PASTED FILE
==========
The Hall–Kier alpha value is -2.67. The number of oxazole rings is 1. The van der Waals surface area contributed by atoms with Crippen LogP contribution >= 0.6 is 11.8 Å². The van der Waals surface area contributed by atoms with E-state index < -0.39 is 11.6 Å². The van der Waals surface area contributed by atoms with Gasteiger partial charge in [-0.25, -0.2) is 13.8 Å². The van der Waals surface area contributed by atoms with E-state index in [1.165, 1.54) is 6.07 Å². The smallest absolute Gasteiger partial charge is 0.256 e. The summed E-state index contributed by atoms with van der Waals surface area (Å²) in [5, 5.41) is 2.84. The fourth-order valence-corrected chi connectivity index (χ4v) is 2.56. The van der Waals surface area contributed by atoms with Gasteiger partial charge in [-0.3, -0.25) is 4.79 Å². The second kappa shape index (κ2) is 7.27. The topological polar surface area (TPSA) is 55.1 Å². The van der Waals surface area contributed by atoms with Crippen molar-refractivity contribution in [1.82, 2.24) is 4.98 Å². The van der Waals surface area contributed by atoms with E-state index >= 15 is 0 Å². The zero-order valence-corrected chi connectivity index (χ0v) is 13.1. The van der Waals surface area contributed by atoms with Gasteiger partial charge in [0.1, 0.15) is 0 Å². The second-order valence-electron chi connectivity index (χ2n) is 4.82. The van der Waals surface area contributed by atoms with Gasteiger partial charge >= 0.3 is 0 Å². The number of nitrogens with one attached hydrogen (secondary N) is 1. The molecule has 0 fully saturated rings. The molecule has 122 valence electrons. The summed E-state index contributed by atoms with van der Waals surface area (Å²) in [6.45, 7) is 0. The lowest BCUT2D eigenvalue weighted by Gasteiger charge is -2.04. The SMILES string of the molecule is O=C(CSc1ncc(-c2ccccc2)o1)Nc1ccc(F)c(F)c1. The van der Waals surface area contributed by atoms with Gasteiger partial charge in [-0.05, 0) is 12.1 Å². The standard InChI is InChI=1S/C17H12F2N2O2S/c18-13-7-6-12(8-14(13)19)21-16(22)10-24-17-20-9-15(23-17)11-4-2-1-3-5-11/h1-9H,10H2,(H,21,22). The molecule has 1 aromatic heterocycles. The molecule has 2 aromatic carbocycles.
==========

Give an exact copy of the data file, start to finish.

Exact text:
The Hall–Kier alpha value is -2.67. The number of oxazole rings is 1. The van der Waals surface area contributed by atoms with Crippen LogP contribution >= 0.6 is 11.8 Å². The van der Waals surface area contributed by atoms with E-state index < -0.39 is 11.6 Å². The van der Waals surface area contributed by atoms with Gasteiger partial charge in [-0.25, -0.2) is 13.8 Å². The van der Waals surface area contributed by atoms with E-state index in [1.165, 1.54) is 6.07 Å². The smallest absolute Gasteiger partial charge is 0.256 e. The summed E-state index contributed by atoms with van der Waals surface area (Å²) in [5, 5.41) is 2.84. The fourth-order valence-corrected chi connectivity index (χ4v) is 2.56. The van der Waals surface area contributed by atoms with Gasteiger partial charge in [-0.3, -0.25) is 4.79 Å². The second kappa shape index (κ2) is 7.27. The topological polar surface area (TPSA) is 55.1 Å². The van der Waals surface area contributed by atoms with Crippen molar-refractivity contribution in [1.82, 2.24) is 4.98 Å². The van der Waals surface area contributed by atoms with E-state index >= 15 is 0 Å². The zero-order valence-corrected chi connectivity index (χ0v) is 13.1. The van der Waals surface area contributed by atoms with Gasteiger partial charge in [0.1, 0.15) is 0 Å². The second-order valence-electron chi connectivity index (χ2n) is 4.82. The van der Waals surface area contributed by atoms with Gasteiger partial charge >= 0.3 is 0 Å². The number of nitrogens with one attached hydrogen (secondary N) is 1. The molecule has 0 fully saturated rings. The molecule has 122 valence electrons. The summed E-state index contributed by atoms with van der Waals surface area (Å²) in [6.45, 7) is 0. The lowest BCUT2D eigenvalue weighted by Gasteiger charge is -2.04. The SMILES string of the molecule is O=C(CSc1ncc(-c2ccccc2)o1)Nc1ccc(F)c(F)c1. The van der Waals surface area contributed by atoms with Gasteiger partial charge in [-0.05, 0) is 12.1 Å². The standard InChI is InChI=1S/C17H12F2N2O2S/c18-13-7-6-12(8-14(13)19)21-16(22)10-24-17-20-9-15(23-17)11-4-2-1-3-5-11/h1-9H,10H2,(H,21,22). The molecule has 1 aromatic heterocycles. The molecule has 2 aromatic carbocycles.